Chuck McNaughton Dunster 100 anniversary

By: Frank Green

This is first part of a series celebrating the upcoming 100th anniversary of Dunster. The Goat is talking to long-time Dunsterites about what’s changed and what’s stayed the same. Chuck McNaughton shared memories and stories from the 1950s and 60s with the Goat, and what follows is an edited and condensed version of the things he said.


People traveled to McBride’s hospital for care. But there also used to be many traditional remedies, and a few common sense fixes, McNaughton says.

“My dad cut his thumb when he was a kid, really bad, in probably 1932, so they stuck his finger in a flour sack. That was the main thing to stop the bleeding. Get your bleeding spot in the flour and wait for the train. And he sat in the passenger train with his hand tied up to the baggage rack until he got to Jasper and they sewed him up. You can’t hold your arm up that long to get to Jasper. Five hours or six hours probably.”

Small town economy

McNaughton spoke about the thrift he grew up with, and the bartering that helped make a tiny community self-sufficient.

“A lot of elderly ladies would hand knit socks and sell them to you if you wanted. You probably packed in wood [in exchange for the socks], probably a quarter of a cord. It’d be a trade for sure. There’s always lots of little jobs to be doing. But nobody cared to mow a lawn much back then. They had no time.”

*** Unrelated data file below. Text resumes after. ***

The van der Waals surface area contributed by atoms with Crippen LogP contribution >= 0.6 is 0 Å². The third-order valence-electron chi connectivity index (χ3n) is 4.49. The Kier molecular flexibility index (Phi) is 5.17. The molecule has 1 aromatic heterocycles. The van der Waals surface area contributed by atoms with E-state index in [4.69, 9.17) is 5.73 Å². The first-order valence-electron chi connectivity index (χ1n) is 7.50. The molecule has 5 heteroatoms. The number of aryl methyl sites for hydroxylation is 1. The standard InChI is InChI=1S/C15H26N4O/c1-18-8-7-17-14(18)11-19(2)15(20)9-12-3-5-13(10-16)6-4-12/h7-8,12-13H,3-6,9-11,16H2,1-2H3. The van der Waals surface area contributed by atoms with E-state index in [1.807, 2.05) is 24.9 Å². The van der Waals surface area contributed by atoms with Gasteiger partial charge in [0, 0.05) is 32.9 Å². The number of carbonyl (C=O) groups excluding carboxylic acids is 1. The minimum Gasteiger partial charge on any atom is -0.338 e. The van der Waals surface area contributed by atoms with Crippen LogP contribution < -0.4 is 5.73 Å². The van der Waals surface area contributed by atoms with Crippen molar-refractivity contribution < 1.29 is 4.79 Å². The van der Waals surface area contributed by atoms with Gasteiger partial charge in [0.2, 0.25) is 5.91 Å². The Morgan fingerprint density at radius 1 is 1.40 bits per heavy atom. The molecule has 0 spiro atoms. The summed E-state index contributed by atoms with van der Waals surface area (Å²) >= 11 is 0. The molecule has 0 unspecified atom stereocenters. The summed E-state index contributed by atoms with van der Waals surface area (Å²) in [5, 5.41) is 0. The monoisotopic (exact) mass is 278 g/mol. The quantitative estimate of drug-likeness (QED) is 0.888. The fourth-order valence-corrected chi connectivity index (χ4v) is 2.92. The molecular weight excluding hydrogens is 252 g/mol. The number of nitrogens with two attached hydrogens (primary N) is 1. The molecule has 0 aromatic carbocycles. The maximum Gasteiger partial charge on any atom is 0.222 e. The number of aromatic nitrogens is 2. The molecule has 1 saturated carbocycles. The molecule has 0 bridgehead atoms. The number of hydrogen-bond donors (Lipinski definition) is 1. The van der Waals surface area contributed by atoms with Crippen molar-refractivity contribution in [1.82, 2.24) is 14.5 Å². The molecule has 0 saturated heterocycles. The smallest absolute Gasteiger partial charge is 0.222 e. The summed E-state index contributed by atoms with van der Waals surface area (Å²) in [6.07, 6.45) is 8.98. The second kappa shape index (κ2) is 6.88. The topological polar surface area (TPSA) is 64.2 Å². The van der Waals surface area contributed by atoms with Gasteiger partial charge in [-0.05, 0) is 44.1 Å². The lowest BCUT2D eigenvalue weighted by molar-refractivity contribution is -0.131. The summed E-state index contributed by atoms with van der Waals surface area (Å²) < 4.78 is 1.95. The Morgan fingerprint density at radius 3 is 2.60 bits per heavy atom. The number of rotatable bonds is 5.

“When the socks wore out the ladies would chop a sock off just above the heel ‘cause it was the heel that wore out. And then they would take another one and cut it down from the top and that would be the fingers and those would go inside leather gloves. And then we also had some kind of rubber gloves for wet weather. And that was kind of it for gloves.”

“Steve Kolida, in McBride, he had a clothing store. He was always so generous. Dad had an old, old car, it had a rear end that went and it was laying up here. And Steve Kolida traded three pairs of jeans for the old rear end of the car. A lot of the ladies traded raspberries. I know one time mom and dad got a couch and chair for some fruit and vegetables.”

Rural country life

Dunster used to have something of a frontier feeling. It hasn’t always been families and circle dancing and freshly baked pies.

“One thing that’s changed a lot, when I was young there were quite a few bachelors. Just single guys, no wife, and they always made really good coffee. There’s not hardly any of them left anymore.”